Isolation Chamber

“The confessional is not a torture chamber, but the place in which the Lord's mercy motivates us to do better.”

Pope Francis

With four little ones and a travel schedule that used to have me on planes 50% of the time, I’m not sure I could be a germophobe even if I wanted to be. However, I must admit that the threat of the coronavirus has me on edge. On my third attempt to go to the grocery store and find some toilet paper (which our house really did need), I found myself seemingly the only person not wearing a mask. I began avoiding aisles that were crowded and was shocked when I went to check out and the line snaked down entire aisles because people were standing at least 6 feet apart.

As I left grateful for toilet paper in hand, I thought about how both a consequence and important remedy of this virus is isolation. The illness (or threat of illness) separates us from each other and maintaining the separation is the only way to stop the spread. In this Lenten season, I couldn’t help but wonder how some of my poor choices in life and leadership have the same effect, and yet, how unlike the illness from nature, the isolation of my own making only gets worse the more I quarantine myself. How might my pride or vanity, my stubbornness or impatience be placing me in isolation? When I’m symptomatic in my sin, do I increase the distance between myself and others, or do I choose to draw nearer to those with whom I need to be reconciled? The Lord never recommends quarantine and yet how often do I shut Him out of my suffering? As we seek to keep each other safe, let’s remember the more we share His healing love with each other, the more we inoculate the world against all that ails it. Stay healthy and draw closer!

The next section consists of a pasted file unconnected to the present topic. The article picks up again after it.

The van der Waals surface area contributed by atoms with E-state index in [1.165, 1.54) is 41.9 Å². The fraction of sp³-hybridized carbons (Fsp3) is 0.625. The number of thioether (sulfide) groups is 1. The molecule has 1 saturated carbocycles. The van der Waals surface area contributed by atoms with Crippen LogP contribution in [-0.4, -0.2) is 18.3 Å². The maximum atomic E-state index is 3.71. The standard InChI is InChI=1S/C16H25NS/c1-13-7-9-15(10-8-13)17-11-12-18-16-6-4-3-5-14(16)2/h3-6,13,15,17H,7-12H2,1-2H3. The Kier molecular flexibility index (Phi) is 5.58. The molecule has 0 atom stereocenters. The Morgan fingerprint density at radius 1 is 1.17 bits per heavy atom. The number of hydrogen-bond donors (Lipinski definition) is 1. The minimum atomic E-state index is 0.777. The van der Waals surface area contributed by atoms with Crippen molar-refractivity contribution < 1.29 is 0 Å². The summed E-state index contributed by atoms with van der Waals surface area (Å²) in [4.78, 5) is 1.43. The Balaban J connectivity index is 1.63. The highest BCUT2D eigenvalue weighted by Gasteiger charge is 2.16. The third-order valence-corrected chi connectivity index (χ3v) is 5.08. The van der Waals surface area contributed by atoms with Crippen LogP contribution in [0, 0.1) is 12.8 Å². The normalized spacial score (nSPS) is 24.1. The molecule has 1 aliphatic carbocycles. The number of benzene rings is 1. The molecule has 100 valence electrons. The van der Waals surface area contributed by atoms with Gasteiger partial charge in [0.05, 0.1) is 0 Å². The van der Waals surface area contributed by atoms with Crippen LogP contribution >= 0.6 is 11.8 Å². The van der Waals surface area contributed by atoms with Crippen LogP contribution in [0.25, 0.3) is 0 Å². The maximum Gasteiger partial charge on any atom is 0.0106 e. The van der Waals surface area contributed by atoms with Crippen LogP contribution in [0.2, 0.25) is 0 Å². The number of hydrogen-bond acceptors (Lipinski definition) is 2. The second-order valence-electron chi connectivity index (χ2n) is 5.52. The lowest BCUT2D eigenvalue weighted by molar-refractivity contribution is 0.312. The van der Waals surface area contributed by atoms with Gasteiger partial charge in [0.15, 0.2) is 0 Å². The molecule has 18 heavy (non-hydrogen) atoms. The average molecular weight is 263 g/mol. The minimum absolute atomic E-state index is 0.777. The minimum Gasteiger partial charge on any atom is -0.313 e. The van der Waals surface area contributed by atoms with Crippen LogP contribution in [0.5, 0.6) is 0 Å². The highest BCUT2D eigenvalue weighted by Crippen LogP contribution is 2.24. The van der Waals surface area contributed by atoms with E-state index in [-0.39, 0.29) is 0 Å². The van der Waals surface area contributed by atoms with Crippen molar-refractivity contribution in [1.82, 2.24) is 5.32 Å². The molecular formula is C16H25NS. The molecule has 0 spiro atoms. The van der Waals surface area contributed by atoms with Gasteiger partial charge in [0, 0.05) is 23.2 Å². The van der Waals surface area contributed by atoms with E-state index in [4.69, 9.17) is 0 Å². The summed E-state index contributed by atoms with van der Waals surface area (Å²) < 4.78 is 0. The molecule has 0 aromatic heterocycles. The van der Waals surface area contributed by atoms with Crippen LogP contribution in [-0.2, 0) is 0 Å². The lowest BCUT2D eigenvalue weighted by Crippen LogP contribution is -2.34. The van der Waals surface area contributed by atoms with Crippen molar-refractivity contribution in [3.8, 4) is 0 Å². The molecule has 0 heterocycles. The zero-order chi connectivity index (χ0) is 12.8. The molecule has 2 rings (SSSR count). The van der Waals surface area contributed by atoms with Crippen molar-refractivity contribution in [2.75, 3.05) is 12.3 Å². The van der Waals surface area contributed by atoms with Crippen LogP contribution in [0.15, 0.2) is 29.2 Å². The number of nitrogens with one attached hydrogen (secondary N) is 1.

by Daniel Cellucci

Mar 30, 2020

Weekly CEO Leadership Insights